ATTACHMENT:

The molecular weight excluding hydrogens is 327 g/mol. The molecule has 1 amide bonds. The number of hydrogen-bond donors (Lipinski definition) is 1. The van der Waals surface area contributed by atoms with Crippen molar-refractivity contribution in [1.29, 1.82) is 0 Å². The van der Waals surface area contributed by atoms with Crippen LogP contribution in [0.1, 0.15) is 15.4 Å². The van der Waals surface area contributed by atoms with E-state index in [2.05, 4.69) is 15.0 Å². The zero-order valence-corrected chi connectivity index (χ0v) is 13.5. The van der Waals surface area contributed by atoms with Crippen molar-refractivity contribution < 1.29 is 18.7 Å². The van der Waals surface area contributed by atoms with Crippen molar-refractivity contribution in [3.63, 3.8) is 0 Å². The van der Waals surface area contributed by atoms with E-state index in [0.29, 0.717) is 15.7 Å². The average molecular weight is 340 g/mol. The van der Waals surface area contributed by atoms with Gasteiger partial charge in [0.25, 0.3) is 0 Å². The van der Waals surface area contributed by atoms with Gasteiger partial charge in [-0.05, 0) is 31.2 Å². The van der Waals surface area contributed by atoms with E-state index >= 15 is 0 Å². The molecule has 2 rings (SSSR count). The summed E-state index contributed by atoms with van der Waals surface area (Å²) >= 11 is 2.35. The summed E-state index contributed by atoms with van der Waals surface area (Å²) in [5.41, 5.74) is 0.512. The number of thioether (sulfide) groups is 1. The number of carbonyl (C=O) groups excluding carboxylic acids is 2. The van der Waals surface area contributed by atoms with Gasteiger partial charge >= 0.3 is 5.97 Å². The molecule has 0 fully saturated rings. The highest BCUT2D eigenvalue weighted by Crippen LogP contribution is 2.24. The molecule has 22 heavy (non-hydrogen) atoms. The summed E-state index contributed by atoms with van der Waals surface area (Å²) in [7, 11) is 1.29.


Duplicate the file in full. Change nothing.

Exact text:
The molecular weight excluding hydrogens is 327 g/mol. The molecule has 1 amide bonds. The number of hydrogen-bond donors (Lipinski definition) is 1. The van der Waals surface area contributed by atoms with Crippen molar-refractivity contribution in [1.29, 1.82) is 0 Å². The van der Waals surface area contributed by atoms with Crippen LogP contribution in [0.1, 0.15) is 15.4 Å². The van der Waals surface area contributed by atoms with E-state index in [2.05, 4.69) is 15.0 Å². The zero-order valence-corrected chi connectivity index (χ0v) is 13.5. The van der Waals surface area contributed by atoms with Crippen molar-refractivity contribution < 1.29 is 18.7 Å². The van der Waals surface area contributed by atoms with Crippen molar-refractivity contribution in [3.63, 3.8) is 0 Å². The van der Waals surface area contributed by atoms with E-state index in [0.29, 0.717) is 15.7 Å². The average molecular weight is 340 g/mol. The van der Waals surface area contributed by atoms with Gasteiger partial charge in [0.25, 0.3) is 0 Å². The van der Waals surface area contributed by atoms with Gasteiger partial charge in [-0.05, 0) is 31.2 Å². The van der Waals surface area contributed by atoms with E-state index >= 15 is 0 Å². The molecule has 2 rings (SSSR count). The summed E-state index contributed by atoms with van der Waals surface area (Å²) >= 11 is 2.35. The summed E-state index contributed by atoms with van der Waals surface area (Å²) in [5.41, 5.74) is 0.512. The number of thioether (sulfide) groups is 1. The number of carbonyl (C=O) groups excluding carboxylic acids is 2. The van der Waals surface area contributed by atoms with Gasteiger partial charge >= 0.3 is 5.97 Å². The molecule has 0 fully saturated rings. The highest BCUT2D eigenvalue weighted by Crippen LogP contribution is 2.24. The molecule has 22 heavy (non-hydrogen) atoms. The summed E-state index contributed by atoms with van der Waals surface area (Å²) in [7, 11) is 1.29.